What do you think of when you hear the term smart buildings? Coffee machines that use face recognition to deliver coffee just the way you like it? Perhaps an indoor climate fully adapted to your own preferences? The list of possible services in a smart building can be made endless. However, smart buildings and indoor comfort are strongly connected and in this article you will learn why.
Smart buildings can, through different functions and services, directly have a positive effect on our health and well-being (to a greater extent than the perfect cup of coffee…) and contribute towards an improved IEQ, Indoor Environmental Quality. By creating the best possible IEQ, the performance capacity can be increased significantly. According to the WELL standard, a well-ventilated office can double cognitive ability, if it too hot performance can decrease by 6%, if it is too cold performance can decrease by 4%. Studies have also shown that high levels of carbon dioxide (CO2) have a negative impact on cognitive ability and strategic thinking.
A smart building can collect data via sensors and other technologies in order to optimize the building’s performancefor instance by reducingthrough reducing energy usage, optimizing how the property is used and minimizing its environmental impact. The collected data can also be used to optimize the IEQ in the building. We list four examples that many consider being the deciding factors for good IEQ and how functions in the smart building can optimize these factors:
Air qualityA smart building incorporates all the prerequisites to ensure good air quality. By measuring with CO2 or VOC sensors, the air can subsequently be regulated, if a booking system is used for the conference room which in turn is linked to an indoor climate system, the conference room and its air are ready to receive 50 guests exactly when the meeting starts. A smart building can also ensure that the air feed is not polluted.
Thermal comfortMany smart buildings have their own building app where a great deal of information and settings can be adjusted by the individual user. By using an indoor climate system, such as Swegon WISE, that is designed for the smart building, the temperature, air quality and humidity to name but a few, can be regulated to the right level. Is it too warm? Too cold? With just a few touches on the mobile, the technician takes care of the rest and delivers the required indoor climate, completely tailored to the wishes of each individual.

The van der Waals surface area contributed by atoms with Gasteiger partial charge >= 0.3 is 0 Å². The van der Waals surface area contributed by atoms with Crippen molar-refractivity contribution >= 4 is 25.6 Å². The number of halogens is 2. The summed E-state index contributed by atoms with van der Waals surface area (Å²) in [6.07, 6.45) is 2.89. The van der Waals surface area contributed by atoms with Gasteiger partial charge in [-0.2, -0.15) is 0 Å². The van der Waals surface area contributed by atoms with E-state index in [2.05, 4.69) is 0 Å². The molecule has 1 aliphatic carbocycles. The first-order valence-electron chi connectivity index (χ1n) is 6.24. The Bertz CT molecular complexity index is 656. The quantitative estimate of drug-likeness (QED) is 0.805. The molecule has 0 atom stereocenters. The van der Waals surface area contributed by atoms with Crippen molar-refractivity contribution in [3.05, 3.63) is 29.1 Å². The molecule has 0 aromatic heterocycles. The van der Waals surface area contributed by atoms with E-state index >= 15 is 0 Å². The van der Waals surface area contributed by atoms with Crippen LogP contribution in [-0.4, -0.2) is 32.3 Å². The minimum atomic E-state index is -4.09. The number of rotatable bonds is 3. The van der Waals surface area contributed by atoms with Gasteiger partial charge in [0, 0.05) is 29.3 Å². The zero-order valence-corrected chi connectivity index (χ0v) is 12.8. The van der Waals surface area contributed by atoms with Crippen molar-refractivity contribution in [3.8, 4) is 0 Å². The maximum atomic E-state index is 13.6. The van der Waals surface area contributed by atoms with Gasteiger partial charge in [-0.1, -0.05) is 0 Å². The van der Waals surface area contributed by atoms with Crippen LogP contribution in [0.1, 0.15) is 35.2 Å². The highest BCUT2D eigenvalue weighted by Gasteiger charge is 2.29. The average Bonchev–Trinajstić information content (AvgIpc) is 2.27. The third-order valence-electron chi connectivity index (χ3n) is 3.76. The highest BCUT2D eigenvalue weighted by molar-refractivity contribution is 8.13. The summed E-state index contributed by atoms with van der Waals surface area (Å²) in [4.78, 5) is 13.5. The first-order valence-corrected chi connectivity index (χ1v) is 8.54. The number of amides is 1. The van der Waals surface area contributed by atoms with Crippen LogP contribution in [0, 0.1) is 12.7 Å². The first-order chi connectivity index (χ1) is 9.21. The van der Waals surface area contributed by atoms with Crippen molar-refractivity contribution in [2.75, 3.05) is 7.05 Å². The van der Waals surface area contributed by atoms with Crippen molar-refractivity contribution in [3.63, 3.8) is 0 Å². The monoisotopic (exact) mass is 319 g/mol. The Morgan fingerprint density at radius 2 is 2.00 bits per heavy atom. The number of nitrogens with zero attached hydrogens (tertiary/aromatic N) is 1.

Incorrect lighting can, for example, contribute to tiredness, tension in the neck/back and flicker from lighting sources can give rise to stress reactions in the nervous system. In order to achieve a good indoor climate it is important to invest in good lighting. Light comes partly from natural daylight (outside), partly from the internal luminaires. Here the smart building can contribute with smart lighting solutions on different levels.
- Occupancy control – The lighting is switched on when the room is occupied
- Unoccupied control – If no occupancy is detected within a predetermined time interval, the lights are switched off
- Daylight control – This means that the brightness is constant irrespective of the source of the light. If it is a sunny day outside, the internal luminaires are dampened, while if it’s cloudy the level of the internal luminaires is increased.
- Solar protection – Sunshine is usually glorious, but not straight in your eyes when you are working! Demand-controlled solar protection solves this problem.
Acoustics are perhaps difficult for the smart building to adjust on the fly. However, through measuring and collecting data for sound levels, you can make improvements based on these. Maybe you need to assess your ventilation system? Maybe acoustic tiles are needed? More carpets? More plants might be needed which also contribute to improved productivity and creativity, win-win!
To sum up, Indoor environmental quality and smart buildings are strongly linked to each other. In order to create the best possible Indoor climate you need to be able to measure and regulate CO2-levels, humidity and temperature according to the values that are most important for individual well-being and performance – something that is possible in a smart building.